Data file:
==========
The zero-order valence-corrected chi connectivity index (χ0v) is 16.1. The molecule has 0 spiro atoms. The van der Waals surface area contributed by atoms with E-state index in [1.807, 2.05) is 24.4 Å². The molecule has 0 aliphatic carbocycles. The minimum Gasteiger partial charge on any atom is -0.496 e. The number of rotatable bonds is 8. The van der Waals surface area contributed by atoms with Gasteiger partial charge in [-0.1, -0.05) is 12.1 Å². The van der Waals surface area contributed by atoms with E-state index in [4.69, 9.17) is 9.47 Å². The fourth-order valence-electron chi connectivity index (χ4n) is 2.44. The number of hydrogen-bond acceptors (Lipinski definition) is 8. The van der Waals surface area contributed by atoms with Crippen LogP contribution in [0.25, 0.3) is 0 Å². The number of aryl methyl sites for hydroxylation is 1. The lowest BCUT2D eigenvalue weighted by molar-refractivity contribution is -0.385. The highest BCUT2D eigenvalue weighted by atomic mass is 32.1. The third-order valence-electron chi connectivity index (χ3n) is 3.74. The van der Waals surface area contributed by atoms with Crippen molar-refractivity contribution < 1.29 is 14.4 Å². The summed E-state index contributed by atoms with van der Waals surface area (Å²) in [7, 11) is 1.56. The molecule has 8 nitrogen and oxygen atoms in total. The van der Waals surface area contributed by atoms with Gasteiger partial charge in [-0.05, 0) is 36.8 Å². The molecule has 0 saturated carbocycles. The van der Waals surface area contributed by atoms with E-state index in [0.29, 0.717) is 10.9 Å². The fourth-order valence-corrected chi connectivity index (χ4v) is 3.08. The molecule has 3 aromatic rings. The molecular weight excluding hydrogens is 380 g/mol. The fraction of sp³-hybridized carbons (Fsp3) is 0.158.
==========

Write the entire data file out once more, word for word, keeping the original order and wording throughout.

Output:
The zero-order valence-corrected chi connectivity index (χ0v) is 16.1. The molecule has 0 spiro atoms. The van der Waals surface area contributed by atoms with E-state index in [1.807, 2.05) is 24.4 Å². The molecule has 0 aliphatic carbocycles. The minimum Gasteiger partial charge on any atom is -0.496 e. The number of rotatable bonds is 8. The van der Waals surface area contributed by atoms with Gasteiger partial charge in [-0.1, -0.05) is 12.1 Å². The van der Waals surface area contributed by atoms with E-state index in [4.69, 9.17) is 9.47 Å². The fourth-order valence-electron chi connectivity index (χ4n) is 2.44. The number of hydrogen-bond acceptors (Lipinski definition) is 8. The van der Waals surface area contributed by atoms with Crippen LogP contribution in [0.25, 0.3) is 0 Å². The number of aryl methyl sites for hydroxylation is 1. The lowest BCUT2D eigenvalue weighted by molar-refractivity contribution is -0.385. The highest BCUT2D eigenvalue weighted by atomic mass is 32.1. The third-order valence-electron chi connectivity index (χ3n) is 3.74. The van der Waals surface area contributed by atoms with Crippen molar-refractivity contribution < 1.29 is 14.4 Å². The summed E-state index contributed by atoms with van der Waals surface area (Å²) in [7, 11) is 1.56. The molecule has 8 nitrogen and oxygen atoms in total. The van der Waals surface area contributed by atoms with Gasteiger partial charge in [-0.05, 0) is 36.8 Å². The molecule has 0 saturated carbocycles. The van der Waals surface area contributed by atoms with E-state index in [0.29, 0.717) is 10.9 Å². The fourth-order valence-corrected chi connectivity index (χ4v) is 3.08. The molecule has 3 aromatic rings. The molecular weight excluding hydrogens is 380 g/mol. The fraction of sp³-hybridized carbons (Fsp3) is 0.158.